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The Women's Fiction Festival has established a literary prize, 'La Baccante'. Each year, Harlequin Mondadori, the Festival's main sponsor, awards the 'La Baccante' literary prize to an internationally renowned author of women's fiction in Italy and throughout the world.
The 'La Baccante' prize is itself a work of art by a rising local artist, Lela Campitelli.

The winner of the 2004 'La Baccante' prize
Maria VenturiThe first winner of the 'La Baccante' prize for best women's fiction was Maria Venturi, an Italian author known for her deeply emotional and original stories which add lustre to women's fiction in Italy. Maria Venturi is a writer, a journalist, op-ed journalis, All her books have been published by Rizzoli and BUR and are written - proudly - in a very accessible style. Her fifteen books fly off the shelves, have all been bestsellers and have been translated into Bulgarian, Rumanian and Polish. Her latest book, published by Rizzoli, is Butta la luna. Many of her books have been turned into blockbuster made-for-TV films and mini-series. The most recent is Incantesimo, now in its seventh year on the RAI channel.
These are just some of her books which have been filmed:
"Butta la luna", "L'amante è finita", "Chi perdona ha vinto", "Da quando mi lasciasti", "In punta di cuore", "Addio e ritorno", "La donna per legare il sole".

Maria Venturi maps out human emotions on both a grand and intimate scale, in her unique and unmistakeable literary voice, very down-to-earth yet never condescending or repetitive. Both Oreste del Buono and Italo Calvino appreciated her genuine literary talent.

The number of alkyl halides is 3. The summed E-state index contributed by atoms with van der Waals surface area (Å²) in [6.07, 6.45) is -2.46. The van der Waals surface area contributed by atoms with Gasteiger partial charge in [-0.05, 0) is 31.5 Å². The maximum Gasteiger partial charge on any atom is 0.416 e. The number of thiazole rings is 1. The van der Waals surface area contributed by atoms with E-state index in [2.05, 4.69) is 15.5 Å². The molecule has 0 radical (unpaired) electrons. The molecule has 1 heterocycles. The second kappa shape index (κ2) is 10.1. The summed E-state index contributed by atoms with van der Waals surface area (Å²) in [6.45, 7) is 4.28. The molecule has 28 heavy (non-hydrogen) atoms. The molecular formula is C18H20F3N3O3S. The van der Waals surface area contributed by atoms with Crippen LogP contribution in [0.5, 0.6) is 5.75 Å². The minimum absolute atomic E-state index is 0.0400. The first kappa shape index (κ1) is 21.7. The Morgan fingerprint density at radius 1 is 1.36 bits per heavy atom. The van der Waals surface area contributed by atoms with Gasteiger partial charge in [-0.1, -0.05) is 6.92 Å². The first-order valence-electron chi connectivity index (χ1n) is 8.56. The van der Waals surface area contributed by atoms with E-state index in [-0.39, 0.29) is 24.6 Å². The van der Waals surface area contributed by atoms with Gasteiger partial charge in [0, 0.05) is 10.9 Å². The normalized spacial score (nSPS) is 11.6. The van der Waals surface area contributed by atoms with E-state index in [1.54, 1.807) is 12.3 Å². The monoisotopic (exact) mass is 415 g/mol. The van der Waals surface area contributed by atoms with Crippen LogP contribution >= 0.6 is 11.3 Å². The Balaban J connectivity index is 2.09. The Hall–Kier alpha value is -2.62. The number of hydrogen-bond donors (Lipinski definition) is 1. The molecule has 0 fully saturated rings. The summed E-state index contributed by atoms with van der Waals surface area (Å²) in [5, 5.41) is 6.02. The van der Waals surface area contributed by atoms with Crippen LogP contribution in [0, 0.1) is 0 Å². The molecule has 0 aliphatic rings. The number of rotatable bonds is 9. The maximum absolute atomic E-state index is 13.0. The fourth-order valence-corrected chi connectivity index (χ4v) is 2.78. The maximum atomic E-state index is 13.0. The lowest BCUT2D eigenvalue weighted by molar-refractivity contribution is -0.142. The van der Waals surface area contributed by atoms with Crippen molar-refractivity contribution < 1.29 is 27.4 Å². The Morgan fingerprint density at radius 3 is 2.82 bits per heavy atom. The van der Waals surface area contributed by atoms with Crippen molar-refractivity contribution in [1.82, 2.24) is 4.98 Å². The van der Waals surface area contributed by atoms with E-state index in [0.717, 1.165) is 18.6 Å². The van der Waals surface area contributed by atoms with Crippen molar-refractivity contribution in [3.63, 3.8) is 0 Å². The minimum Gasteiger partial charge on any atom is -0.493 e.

Maria Venturi's fiction is in line with the best of English-language women's fiction, with a thoroughly Italian twist.

In Greek mythology, the Bacchantes represented wild, mystical, uncontrolled and ferocious rapture , culminating in the practice of cruel rites. The Bacchantes were the priestesses of the cult of Dionysus, the symbol of occult knowledge and - above all - the incarnation of the natural principle of the psyche, instinct. It is indeed that very natural principle which, when released, possesses the spirit and produces art, dance, music and song.
This jewel Bacchante is the embodiment of the exact poetic opposite, and is meant showcase the Bacchante as the symbol of women, highlighting the role of women in culture.
Indeed, is it not part of the very essence of woman, the holder of the secret of life, to be associated with instinct? In my own mind, the Bacchante became not only the custodian of the mysteries of the cult, but also the bearer of the seed, represented by the ogival-shaped stone in the belly, the seed that indeed is already blossoming in the folds of the tunic, turning the woman into a flower, a flower however capable of holding her own life in her hands.
The form of the circlet refers to the classic shape of a travelling mirror.
At the end of a long, personal journal leading to deep knowledge of self and through the prism of art, women reattain their proper place in history.

Lela Campitelli
Goldsmith artist
Laboratorio Materia


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